Jayson Werth had a horrific season in 2011, giving the Nationals troubles all season long. Werth posted 20 homers last year, but only had a .232 average, as he showed similar symptoms of slumping power hitting, as did Adam Dunn, Alex Rios, and several others.
With an amnesty clause, the Nationals would cut Werth with a blink. Werth had a terrible season, and didn’t satisfy any of the Nationals needs.
The Victim: Joe Blanton
The Philadelphia Phillies have an All-Star rotation, and Joe Blanton just doesn’t make the cut. Joe Blanton, had an injury-plagued season in 2011, and Vance Worley took his spot, and was extremely successful. Rookie Vance Worley unexpectedly posted eleven wins, a 3.01 earned run average, and earned a spot in the rotation.
With Joe Blanton slumping and barely playing last season, his $8.5 million contract coming into the bank in 2012, he is a clear cut for the Phillies.
The Victim: No One
There’s really is no one to choose from the team. The Braves, had a good season, and their players succeeded greatly. Derek Lowe was dealt, Chipper Jones was an All-Star, and Dan Uggla had a late season surge. There is no one left. Their team is set, if only there was an amnesty to cut Derek Lowe’s remaining $10 million dollar contract.
The Victim: Scott Rolen
Scott Rolen had his time. The Reds are going to pay Rolen $6.5 million next year, while he only posted a .242 batting average. The Reds are clear to cut him despite his attitude as a great teammate, and his decent glove.
The Victim: Randy Wolf
The Wolf is out of the house. Wolf had a nice season last year, but can the 35-year-old continue his winning ways?
Wolf will be receiving $9.5 million next year, and the hopes are pretty low him. Not many believe he will be worthy of $9.5 million, including the Brewers. Soon enough, he will be the victim of amnesty clause.
The Victim: Carlos Lee
Carlos Lee is set to receive a whopping $19 million a year, and he is expected to have a similar year to this past year, which was 18 homers, a .275 batting average, and 94 runs batted in. Despite his decent stats, the $19 million really hurts. The Astros wouldn’t mind oto cut Lee in a second, if the amnesty clause rule was in effect.
Did anyone realize the Pittsburgh Pirates payroll is only $10 million more dollars than Alex Rodriguez’s contract?
Yep, it’s $42 million this coming season, and they have no immediate victims worth using the amnesty clause. They aren’t even paying a single player more than $5.5 million. That is insanity in this day and age.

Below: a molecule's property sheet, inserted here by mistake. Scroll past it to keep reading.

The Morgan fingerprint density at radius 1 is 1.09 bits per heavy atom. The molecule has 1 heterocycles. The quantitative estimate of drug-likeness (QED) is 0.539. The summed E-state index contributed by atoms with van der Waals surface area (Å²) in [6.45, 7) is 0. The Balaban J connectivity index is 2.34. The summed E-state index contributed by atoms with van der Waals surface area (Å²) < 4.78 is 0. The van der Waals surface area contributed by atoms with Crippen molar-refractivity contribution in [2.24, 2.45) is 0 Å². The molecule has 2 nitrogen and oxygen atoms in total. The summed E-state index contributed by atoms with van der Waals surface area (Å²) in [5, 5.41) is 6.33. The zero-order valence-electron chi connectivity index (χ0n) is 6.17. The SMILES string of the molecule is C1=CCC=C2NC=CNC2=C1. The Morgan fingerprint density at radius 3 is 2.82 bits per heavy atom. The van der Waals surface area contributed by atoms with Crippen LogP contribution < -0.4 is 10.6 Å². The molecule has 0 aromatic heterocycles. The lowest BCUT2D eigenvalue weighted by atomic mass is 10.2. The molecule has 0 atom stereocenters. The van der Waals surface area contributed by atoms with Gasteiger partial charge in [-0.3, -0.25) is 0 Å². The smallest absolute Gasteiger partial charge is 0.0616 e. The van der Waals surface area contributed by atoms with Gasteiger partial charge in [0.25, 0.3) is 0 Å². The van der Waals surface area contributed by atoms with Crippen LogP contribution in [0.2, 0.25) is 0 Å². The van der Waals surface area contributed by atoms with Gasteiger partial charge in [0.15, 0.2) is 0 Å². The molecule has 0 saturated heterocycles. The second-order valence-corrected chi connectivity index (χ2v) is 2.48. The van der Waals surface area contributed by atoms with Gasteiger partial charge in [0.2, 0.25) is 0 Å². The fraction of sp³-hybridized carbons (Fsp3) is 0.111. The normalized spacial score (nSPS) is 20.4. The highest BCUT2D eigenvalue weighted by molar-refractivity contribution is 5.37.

St. Louis Cardinals
The Victim: No One
The Cardinals players as a whole were extremely successful this year. There was Lance Berkman, who coming off a slumping season broke out in 2011, with a 30 homer, .300 batting average season. Kyle Lohse had a surprising 3.39 earned run average, and 14 deserving wins. The Cards are in good shape going into 2012.
The Victim: Alfonso Soriano
If only a team can use the amnesty clause an unlimited amount of times. The Chicago Cubs have Alfonso Soriano, who is receiving $18 million per season throughout 2014. They also have the clubhouse hell known as Carlos Zambrano.
Alfonso Soriano makes the cut. The 35-year-old enjoyed a nice power season last year, as he posted 26 homers, though his .244 average makes him a clear choice for the cut. The seven time All-Star is on a downfall, and he would be the Cubs choice if there was an amnesty clause rule.
San Francisco Giants
The Victim: Barry Zito
The San Francisco Giants, have a strong rotation, and similar to the situation the Phillies had with Joe Blanton, the Giants have a decision to make with Barry Zito.
Barry Zito has $39 million remaining on his contract for the next two years. His injury-plagued season may cause him to be lost, and stuck with no spot. Replacing Barry Zito in the rotation was Ryan Vogelsong in 2011, who had a 13-7 win to loss record, and a 2.71 earned run average. Zito is now working in Triple-A after suffering from two hectic injuries in the 2011 season.
The Victim: No One
The Diamondbacks had a whopping breakout season last year, and have almost no financial issues either. They have a clear path to be successful in the upcoming years. As their total payroll is only $56 million, there is no reason to cut anyone at the moment (especially since Joe Saunders is off the roster).
Los Angeles Dodgers
Juan Uribe is a terrible batter at the moment. After playing 77 games in 2011, he barely hit over .200, and only posted four homers. He has $15 million remaining on his contract, and with those stats, who would want to pay for that?
The Victim: Jorge De La Rosa
After suffering a complete tear of the ulnar collateral ligament, the Rockies would be bound to drop De La Rosa. Jorge De La Rosa had an average season last year despite being injury-plagued and inconsistent.
The last thing Rockies want is another dominant player having injury issues in the 2012 season. With Carlos Gonzalez, and Troy Tulowitzki suffering injuries last, year the last thing the Rockies want is $10 million dollar starter Jorge De La Rosa on the roster, and unable to contribute. The team needs to free up money for healthy alternatives.
San Diego Padres
The Victim: Jason Bartlett
The San Diego Padres, are financially in no deficit. In 2011 their payroll barely exceeded 45 million dollars, though they wouldn’t hesitate to cut an unneeded player.
Jason Bartlett, is a decent player, though his bat is unworthy of $5.5 million. He has a nice defensive side, and he has decent speed, though it is difficult to overlook his .245 batting average, and two homers last season.
The 32-year old had a paltry .307 slugging percentage last season, which was an all-time MLB record for the lowest slugging percentage for a player with over 512 at bats in a season.
***Today’s feature was prepared by Jeff P, Guest Writer to MLB reports. We highly encourage you to leave your comments and feedback at the bottom of the page and share in the discussion with our readers. You can also follow Jeff on Twitter.***